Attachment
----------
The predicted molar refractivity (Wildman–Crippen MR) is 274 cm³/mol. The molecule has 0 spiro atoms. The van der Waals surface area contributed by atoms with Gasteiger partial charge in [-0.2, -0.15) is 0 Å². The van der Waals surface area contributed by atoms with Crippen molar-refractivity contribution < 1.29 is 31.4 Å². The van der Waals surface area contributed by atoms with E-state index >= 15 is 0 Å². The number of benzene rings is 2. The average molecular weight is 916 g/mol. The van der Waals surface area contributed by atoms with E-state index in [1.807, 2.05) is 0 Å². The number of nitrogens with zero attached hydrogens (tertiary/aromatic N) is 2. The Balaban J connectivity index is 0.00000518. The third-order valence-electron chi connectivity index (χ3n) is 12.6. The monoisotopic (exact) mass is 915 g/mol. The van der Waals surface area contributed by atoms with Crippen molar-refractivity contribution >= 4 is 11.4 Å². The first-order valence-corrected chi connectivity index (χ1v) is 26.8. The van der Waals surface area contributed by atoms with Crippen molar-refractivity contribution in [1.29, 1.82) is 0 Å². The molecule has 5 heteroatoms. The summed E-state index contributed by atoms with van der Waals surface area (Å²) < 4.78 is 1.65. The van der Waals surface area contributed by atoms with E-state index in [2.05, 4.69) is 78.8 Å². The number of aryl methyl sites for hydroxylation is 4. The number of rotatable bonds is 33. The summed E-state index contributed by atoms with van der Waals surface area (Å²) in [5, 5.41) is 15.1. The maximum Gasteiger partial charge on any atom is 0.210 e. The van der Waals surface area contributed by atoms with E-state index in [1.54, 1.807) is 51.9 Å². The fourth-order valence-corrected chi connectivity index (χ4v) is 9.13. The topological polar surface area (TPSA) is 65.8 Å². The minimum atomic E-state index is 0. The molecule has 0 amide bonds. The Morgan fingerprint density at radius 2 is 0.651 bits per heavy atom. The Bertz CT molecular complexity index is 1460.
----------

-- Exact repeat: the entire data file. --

The predicted molar refractivity (Wildman–Crippen MR) is 274 cm³/mol. The molecule has 0 spiro atoms. The van der Waals surface area contributed by atoms with Gasteiger partial charge in [-0.2, -0.15) is 0 Å². The van der Waals surface area contributed by atoms with Crippen molar-refractivity contribution < 1.29 is 31.4 Å². The van der Waals surface area contributed by atoms with E-state index >= 15 is 0 Å². The number of benzene rings is 2. The average molecular weight is 916 g/mol. The van der Waals surface area contributed by atoms with E-state index in [1.807, 2.05) is 0 Å². The number of nitrogens with zero attached hydrogens (tertiary/aromatic N) is 2. The Balaban J connectivity index is 0.00000518. The third-order valence-electron chi connectivity index (χ3n) is 12.6. The monoisotopic (exact) mass is 915 g/mol. The van der Waals surface area contributed by atoms with Crippen molar-refractivity contribution >= 4 is 11.4 Å². The first-order valence-corrected chi connectivity index (χ1v) is 26.8. The van der Waals surface area contributed by atoms with Crippen molar-refractivity contribution in [1.29, 1.82) is 0 Å². The molecule has 5 heteroatoms. The summed E-state index contributed by atoms with van der Waals surface area (Å²) < 4.78 is 1.65. The van der Waals surface area contributed by atoms with E-state index in [2.05, 4.69) is 78.8 Å². The number of aryl methyl sites for hydroxylation is 4. The number of rotatable bonds is 33. The summed E-state index contributed by atoms with van der Waals surface area (Å²) in [5, 5.41) is 15.1. The maximum Gasteiger partial charge on any atom is 0.210 e. The van der Waals surface area contributed by atoms with E-state index in [1.54, 1.807) is 51.9 Å². The fourth-order valence-corrected chi connectivity index (χ4v) is 9.13. The topological polar surface area (TPSA) is 65.8 Å². The minimum atomic E-state index is 0. The molecule has 0 amide bonds. The Morgan fingerprint density at radius 2 is 0.651 bits per heavy atom. The Bertz CT molecular complexity index is 1460.